CHARLOTTE, N.C. -- Triple-A rosters are often fluid, with players coming and going from Major League parent clubs. Even by those standards, however, Pawtucket's roster has been changing all year.
A total of 63 players have played for Pawtucket this year (including the postseason), and the club has made 214 roster moves. That led manager Kevin Boles to use 141 lineups in 144 games during the regular season.
Going into Tuesday's Triple-A National Championship Game against Omaha, Pawtucket's roster is loaded with the Red Sox's top prospects. Left-hander Edwin Escobar, No. 8 on Boston's list, is scheduled to take the mound in the winner-take-all game, and third baseman Garin Cecchini (No. 3), shortstop Deven Marrero (No. 10), first baseman Travis Shaw (No. 18) and outfielder Bryce Bentz (No. 20) are all likely to join him in the starting lineup.
Pawtucket's roster also includes three more starting pitchers ranked on the Top 20, including left-hander Henry Owens, the Red Sox's No. 1 prospect, as well as Blake Swihart (No. 2), who was the team's starting catcher before landing on the disabled list during the playoffs.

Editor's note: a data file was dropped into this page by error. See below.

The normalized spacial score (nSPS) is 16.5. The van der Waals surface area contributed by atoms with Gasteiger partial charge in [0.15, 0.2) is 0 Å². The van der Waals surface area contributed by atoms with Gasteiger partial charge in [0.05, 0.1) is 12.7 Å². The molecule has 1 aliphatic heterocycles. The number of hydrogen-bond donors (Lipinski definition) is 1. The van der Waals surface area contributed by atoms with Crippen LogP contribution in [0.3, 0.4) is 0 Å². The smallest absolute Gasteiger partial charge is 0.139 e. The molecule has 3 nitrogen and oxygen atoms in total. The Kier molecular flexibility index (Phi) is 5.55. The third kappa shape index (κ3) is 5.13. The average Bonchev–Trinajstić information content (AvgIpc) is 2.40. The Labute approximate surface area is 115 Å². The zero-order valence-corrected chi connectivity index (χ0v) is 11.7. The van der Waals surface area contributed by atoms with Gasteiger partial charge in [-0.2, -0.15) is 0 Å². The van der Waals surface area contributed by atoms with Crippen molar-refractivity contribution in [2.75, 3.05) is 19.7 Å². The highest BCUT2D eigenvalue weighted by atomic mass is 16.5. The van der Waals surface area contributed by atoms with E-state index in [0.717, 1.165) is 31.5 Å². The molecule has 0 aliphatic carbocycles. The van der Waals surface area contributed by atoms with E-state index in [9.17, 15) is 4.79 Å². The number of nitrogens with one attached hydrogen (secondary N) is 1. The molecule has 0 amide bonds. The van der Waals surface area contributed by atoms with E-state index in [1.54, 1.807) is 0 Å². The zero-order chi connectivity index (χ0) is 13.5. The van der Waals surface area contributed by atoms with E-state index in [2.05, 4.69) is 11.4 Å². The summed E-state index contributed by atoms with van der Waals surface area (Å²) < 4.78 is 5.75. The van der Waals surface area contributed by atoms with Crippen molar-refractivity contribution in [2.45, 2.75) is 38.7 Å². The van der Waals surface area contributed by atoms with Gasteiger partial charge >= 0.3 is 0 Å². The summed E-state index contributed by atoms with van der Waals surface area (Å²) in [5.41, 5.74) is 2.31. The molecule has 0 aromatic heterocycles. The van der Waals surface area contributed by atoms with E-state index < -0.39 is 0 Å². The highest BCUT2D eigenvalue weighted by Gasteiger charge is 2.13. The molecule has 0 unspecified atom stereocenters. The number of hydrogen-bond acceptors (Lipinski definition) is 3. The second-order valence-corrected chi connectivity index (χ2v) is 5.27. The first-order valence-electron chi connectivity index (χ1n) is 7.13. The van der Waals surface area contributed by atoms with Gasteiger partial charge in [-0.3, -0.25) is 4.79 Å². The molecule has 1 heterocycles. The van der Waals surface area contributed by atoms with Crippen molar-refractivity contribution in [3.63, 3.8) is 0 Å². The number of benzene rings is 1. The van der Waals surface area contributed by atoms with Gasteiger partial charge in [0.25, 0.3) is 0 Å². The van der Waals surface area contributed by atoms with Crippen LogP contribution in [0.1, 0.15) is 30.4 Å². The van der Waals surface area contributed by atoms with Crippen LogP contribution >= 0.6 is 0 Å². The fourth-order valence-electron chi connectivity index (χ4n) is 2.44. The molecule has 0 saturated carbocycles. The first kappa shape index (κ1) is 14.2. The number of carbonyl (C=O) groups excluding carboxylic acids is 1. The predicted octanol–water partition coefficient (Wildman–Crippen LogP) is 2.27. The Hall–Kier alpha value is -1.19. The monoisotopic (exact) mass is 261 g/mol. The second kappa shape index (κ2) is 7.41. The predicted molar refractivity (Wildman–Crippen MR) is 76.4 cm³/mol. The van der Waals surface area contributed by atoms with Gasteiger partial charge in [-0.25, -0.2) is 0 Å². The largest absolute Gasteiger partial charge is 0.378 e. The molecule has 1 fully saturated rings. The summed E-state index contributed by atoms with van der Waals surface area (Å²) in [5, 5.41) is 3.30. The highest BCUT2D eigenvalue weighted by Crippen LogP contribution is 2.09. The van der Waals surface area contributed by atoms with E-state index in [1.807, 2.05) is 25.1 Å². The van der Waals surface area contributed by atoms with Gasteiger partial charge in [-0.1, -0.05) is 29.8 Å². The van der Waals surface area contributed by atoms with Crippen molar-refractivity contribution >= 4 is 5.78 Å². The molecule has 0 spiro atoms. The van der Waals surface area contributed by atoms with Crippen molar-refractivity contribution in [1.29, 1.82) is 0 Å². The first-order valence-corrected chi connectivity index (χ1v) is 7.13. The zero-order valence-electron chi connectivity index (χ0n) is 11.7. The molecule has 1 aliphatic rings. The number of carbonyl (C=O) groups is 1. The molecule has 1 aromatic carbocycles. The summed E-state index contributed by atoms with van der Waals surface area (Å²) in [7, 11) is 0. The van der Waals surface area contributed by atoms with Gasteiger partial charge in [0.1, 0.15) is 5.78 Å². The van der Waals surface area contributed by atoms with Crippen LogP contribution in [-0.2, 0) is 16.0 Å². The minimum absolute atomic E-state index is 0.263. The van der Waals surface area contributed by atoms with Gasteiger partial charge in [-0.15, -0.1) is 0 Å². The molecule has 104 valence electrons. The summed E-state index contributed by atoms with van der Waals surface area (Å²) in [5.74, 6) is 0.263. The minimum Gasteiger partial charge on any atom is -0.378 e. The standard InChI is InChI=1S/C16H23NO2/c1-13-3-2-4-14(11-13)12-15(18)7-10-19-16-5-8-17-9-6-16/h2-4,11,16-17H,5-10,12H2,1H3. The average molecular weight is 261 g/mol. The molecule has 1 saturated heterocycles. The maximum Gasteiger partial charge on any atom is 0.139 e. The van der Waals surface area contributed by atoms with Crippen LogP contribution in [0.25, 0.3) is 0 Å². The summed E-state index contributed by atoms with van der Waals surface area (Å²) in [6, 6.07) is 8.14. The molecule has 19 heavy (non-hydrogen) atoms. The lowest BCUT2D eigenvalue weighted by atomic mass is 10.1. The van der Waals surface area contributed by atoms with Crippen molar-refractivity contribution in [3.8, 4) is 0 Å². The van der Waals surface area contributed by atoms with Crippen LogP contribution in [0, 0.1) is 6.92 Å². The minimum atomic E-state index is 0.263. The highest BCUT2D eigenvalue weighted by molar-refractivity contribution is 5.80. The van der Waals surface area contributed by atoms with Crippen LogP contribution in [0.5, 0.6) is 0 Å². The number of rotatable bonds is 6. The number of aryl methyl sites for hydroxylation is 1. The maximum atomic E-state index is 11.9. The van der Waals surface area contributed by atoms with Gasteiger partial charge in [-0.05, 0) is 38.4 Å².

Boles said the prospects, the oldest of whom is the 25-year-old Brentz, have fit in well with their more experienced teammates. Boles credits older players such as catcher Matt Spring and outfielder Justin Henry, both of whom are 29, with holding the team together even as the roster has turned over time and again.
"We've got some veteran leadership in that clubhouse," Boles said. Those guys have led the way; guys that have been in Triple-A before, guys that have been in the big leagues, they've helped out these younger guys. The guys that came from [Double-A] Portland, they're well prepared. They handled it; they handled the tight situations. I think it's just been a good blend overall."
The players agree with their manager's assessment. Escobar said he believes Pawtucket's prospect-laden rotation is the best in Triple-A. And Cecchini credited the veterans for helping the younger prospects get acclimated to Triple-A and make the clubhouse a fun place to go every day.
"Those are guys that have been through what we've been through," Cecchini said. "There's no substitute for [experience]. It was good that we had those guys in the clubhouse, because they've definitely kept us together."
Teddy Cahill is a reporter for MLB.com. Follow him on Twitter at @tedcahill. This story was not subject to the approval of Major League Baseball or its clubs.